People who casually like or retweet activist content on social media are often criticized as "slacktivists." But in analyzing millions of tweets surrounding social protests, Professor Sandra González-Bailón and her co-authors find that in fact, these peripheral users serve to double the reach of the core protesters' message.
This presentation by Annenberg Professor Damon Centola, "The Spontaneous Emergence of Conventions: An Experimental Study of Cultural Evolution," explores social conventions and how they form.
Why do we continue to make unhealthy and even dangerous choices, such as smoking, when these behaviors are changeable?
Determining what makes people do things differently is a daunting challenge. Professor Emily Falk’s research unites brain imaging and behavioral outcomes to discover the messages that work to help people help themselves.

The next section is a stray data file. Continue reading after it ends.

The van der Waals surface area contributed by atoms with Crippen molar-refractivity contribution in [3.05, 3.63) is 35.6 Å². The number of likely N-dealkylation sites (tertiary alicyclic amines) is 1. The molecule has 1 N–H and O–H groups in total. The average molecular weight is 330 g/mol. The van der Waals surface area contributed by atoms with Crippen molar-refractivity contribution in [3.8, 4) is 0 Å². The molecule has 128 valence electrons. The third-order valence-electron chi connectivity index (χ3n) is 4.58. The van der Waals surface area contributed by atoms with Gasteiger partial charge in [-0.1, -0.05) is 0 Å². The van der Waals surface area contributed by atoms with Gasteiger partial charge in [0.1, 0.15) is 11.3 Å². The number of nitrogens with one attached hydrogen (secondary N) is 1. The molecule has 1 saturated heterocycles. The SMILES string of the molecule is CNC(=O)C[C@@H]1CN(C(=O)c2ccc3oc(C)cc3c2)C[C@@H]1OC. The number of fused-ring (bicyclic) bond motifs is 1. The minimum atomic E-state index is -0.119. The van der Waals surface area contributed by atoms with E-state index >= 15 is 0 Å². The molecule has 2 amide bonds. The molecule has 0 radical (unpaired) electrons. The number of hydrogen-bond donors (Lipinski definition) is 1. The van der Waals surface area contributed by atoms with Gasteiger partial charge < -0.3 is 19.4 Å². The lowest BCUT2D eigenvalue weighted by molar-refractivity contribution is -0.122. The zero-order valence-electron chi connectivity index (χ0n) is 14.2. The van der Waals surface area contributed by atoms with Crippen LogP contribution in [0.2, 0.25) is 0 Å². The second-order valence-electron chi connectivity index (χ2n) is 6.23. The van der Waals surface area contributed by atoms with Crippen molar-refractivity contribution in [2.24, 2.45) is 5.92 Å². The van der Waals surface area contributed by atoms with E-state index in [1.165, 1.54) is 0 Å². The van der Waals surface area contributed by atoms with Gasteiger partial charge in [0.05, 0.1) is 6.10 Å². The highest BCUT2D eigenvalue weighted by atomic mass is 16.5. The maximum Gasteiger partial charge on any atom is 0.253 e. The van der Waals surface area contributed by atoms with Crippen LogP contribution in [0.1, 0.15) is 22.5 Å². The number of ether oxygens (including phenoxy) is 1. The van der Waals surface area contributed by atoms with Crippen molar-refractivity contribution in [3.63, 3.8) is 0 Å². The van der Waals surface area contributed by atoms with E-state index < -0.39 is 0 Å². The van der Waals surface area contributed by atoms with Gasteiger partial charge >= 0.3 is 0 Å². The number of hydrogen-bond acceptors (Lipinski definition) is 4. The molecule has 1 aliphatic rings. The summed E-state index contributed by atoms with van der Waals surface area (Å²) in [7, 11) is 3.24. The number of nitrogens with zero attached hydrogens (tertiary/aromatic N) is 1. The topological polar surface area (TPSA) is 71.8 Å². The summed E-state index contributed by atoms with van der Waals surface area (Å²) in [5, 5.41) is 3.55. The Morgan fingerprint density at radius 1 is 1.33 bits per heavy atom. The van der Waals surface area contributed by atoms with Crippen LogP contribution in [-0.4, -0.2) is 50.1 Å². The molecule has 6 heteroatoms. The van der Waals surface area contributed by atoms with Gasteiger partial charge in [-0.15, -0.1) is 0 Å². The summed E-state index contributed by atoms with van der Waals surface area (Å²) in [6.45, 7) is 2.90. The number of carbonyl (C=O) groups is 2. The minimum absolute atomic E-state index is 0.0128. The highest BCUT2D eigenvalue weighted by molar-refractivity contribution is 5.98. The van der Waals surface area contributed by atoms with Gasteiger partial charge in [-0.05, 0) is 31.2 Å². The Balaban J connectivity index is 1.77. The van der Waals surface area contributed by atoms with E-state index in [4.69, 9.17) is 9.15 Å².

In a new study led by Professor Emily Falk, brain scans of 50 smokers in Michigan were able to help predict the results of an email campaign sent to 800,000 in New York, demonstrating the promise of neuroscience to inform and improve public health campaigns.
A new study by Professor Damon Centola, along with graduate students Jingweng Zhang, Devon Brackbill, and Sijia Yang showed that the social influence of online peers can be more effective than traditional motivational messaging in encouraging physical activity.